“Take the first step in faith. You don’t have to see the whole staircase, just take the first step.” Martin Luther King
When I read that quote by King I imagined myself at a staircase. (I was at the top going down.) Then I thought, ‘that’s funny, I wonder what most people envision?’
So I asked my subscribers if they imagined taking the first step up or down. It really doesn’t matter because it’s a metaphor for stepping out on a mission in faith. I spent my entire morning fielding the responses and out of more than 100 who responded only three of us picture that first step going down.
I guess some could say I need to “get a life” spending time on this, but I was really interested in the age of people and what they thought. One of the “downers” was 37 and the range in age for the “uppers” was between 28 and 72. What I loved were some of the thoughtful responses so I’ll share some of them with you. I really didn’t think it was going to be that interesting, but it sure was! I’ll tell you at the end why I think I envision stepping down instead of up.
From psychology of dreams, going up represents a climb from unconsciousness, into consciousness, so a person, who envisions climbing up, has made a resolution to begin something in the conscious awake state. The climbing down represents taking what you know from the conscious level and looking for roots of a problem or the seeking for a resolution from the unconsciousness or dream state.
I am 53 but I envision going up. I also envision me with a pitcher above my head and all the blessings from God pouring down on me. I love that vision and it really gets me going because I think that anything I need God can provide for me. Plus, I often think that my pitcher (me) is often empty because I have given my all away helping others. So I am empty trying to climb the staircase and so I have to stop, refill my pitcher (from God's pitcher), and then I am running up the staircase because I have enough energy, motivation, drive, desire, love, and stamina to climb up. Recharging our batteries is so necessary. Martie
Now, what an interesting question and even before I reached your comments I had instantly seen in my mind a spiral staircase and I was standing at the bottom waiting to put my foot on the first step before climbing up higher. How intriguing. I wonder what sort of replies you will get from your readers.
I’ve been listening to The Mouth Trap this morning and, apart from enjoying your words and reading enormously, it has thrown up all sorts of questions, desires and looking-forward-to’s. Yesterday I was led to a lovely website called Gratefulness.org . While looking through the Gratefulness site I was thrilled to see that there was a section called ‘Strengthening Your Inner Child through Gratefulness’!
I'm 37 and I've always pictured going up when I heard that quote. I think I like picturing going down better though. It seems easier somehow. Vicki
Very interesting question- Meridian Rose and I always envisioned the staircase as going up, and the reason you can't see the whole thing is because the clouds obscure it. It had never crossed my mind that the staircase may be going down! Thanks for sharing. Angela & Meridian Rose
I am 51, and I picture myself going up. I think it's because I see changing as something that is hard, and I feel like I will have to climb a long staircase that I can't see to the top of in order to get out of the hole I've dug myself into.
I'm 53 yrs old and I pictured myself at the bottom of the stairs going up. I never imagined anyone would see it differently!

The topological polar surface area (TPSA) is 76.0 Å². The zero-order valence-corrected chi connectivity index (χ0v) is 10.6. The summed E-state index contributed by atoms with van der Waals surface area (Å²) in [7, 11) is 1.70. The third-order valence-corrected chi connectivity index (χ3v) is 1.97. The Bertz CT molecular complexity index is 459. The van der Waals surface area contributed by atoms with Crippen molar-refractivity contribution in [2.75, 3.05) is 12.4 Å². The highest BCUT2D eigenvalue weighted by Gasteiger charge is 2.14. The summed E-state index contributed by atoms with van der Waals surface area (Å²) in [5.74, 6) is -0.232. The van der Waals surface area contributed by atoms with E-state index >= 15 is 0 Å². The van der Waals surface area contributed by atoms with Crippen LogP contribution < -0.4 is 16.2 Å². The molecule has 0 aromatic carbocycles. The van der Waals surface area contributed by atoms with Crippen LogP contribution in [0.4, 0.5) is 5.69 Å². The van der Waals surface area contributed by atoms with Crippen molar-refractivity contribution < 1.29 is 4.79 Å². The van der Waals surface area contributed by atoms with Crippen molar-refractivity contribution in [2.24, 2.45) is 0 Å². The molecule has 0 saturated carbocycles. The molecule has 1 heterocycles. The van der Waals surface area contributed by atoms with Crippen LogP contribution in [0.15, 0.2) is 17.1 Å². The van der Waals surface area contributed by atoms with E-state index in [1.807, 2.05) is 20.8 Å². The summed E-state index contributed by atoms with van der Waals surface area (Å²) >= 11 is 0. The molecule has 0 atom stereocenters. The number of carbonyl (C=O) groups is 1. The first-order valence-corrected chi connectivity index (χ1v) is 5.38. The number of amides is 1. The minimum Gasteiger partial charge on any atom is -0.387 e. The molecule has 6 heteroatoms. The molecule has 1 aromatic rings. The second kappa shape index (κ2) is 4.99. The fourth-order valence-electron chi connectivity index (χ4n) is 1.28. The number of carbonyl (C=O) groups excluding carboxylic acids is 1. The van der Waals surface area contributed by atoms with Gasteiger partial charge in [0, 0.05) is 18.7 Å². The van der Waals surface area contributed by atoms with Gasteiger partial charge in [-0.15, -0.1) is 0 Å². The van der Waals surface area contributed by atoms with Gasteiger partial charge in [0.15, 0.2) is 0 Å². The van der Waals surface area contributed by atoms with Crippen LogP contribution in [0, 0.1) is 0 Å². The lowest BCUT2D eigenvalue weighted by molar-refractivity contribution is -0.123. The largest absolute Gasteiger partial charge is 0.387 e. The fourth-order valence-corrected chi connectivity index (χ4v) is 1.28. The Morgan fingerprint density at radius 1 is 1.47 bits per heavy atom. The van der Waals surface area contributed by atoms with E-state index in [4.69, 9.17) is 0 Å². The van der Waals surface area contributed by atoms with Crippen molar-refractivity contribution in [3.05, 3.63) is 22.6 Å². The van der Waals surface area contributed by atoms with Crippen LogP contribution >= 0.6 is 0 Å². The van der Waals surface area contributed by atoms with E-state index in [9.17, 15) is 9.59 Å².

I pictured going up, probably because going up is harder because sometimes one of my 62 year old knees hurts. :)
I love the quote! I am at the bottom starting up. And I am 61 so it is not age related. I see a towering staircase circling up to the heavens. I love the image. Myster, romance, adventure!
When I got today's email, it really struck me. I'm 32, but I've always envisioned being at the bottom of the stairs and working my way up. It never occurred to me to look down the stairs- that sounds so much more doable! After all, from a military standpoint, isn't the higher elevation considered the more powerful position? Imagine how I'll be able to overcome my current frustrations and challenges by simply imagining myself looking down on them instead up at them! Janice
My mental stairs go up. Always have, since I first read that quote from Flylady, where she paraphrased Dr King. But I think when she paraphrases it, she says something about 'not seeing the top step.
Wow! eye opener...I always "look" up, but I am a stair taker, hate elevators and love the trip down, even jumping the last few steps sometimes (that's the kid in me)...thanks for changing our POV! Lara and "Sweetie"
I envisioned the steps going down also. I am between you and young when it comes to age.
Thank you for the inner kiddies. Janie
I thought about going up. I am a weakling! See when you go DOWN the staircase you can fall and there are people trying to knock you over and when you climb you can just take yourself to the side and let people go around you. I resent gravity forcing me to be inelegant! Maybe I should realize that the gravity is there to help me just float on down? But I like the idea that gravity is helping to make me strong as I take baby steps one at a time as I go at my own pace. C
It was fun reading all the different comments and it gave me a lot of time to think about why I imagine going down. It’s not profound. Growing up, my bedroom was upstairs (I wrote about that room in The Happiness File) and when I’d wake up in the morning I could hear my parents in the kitchen and smell breakfast cooking. They were always happy and laughing and enjoying each other and I could never stay in bed very long listening to the fun downstairs that was going on without me. So today, when I take that first step in faith, not seeing the whole staircase I know it’s going to be fun! Thank you Mom and Dad!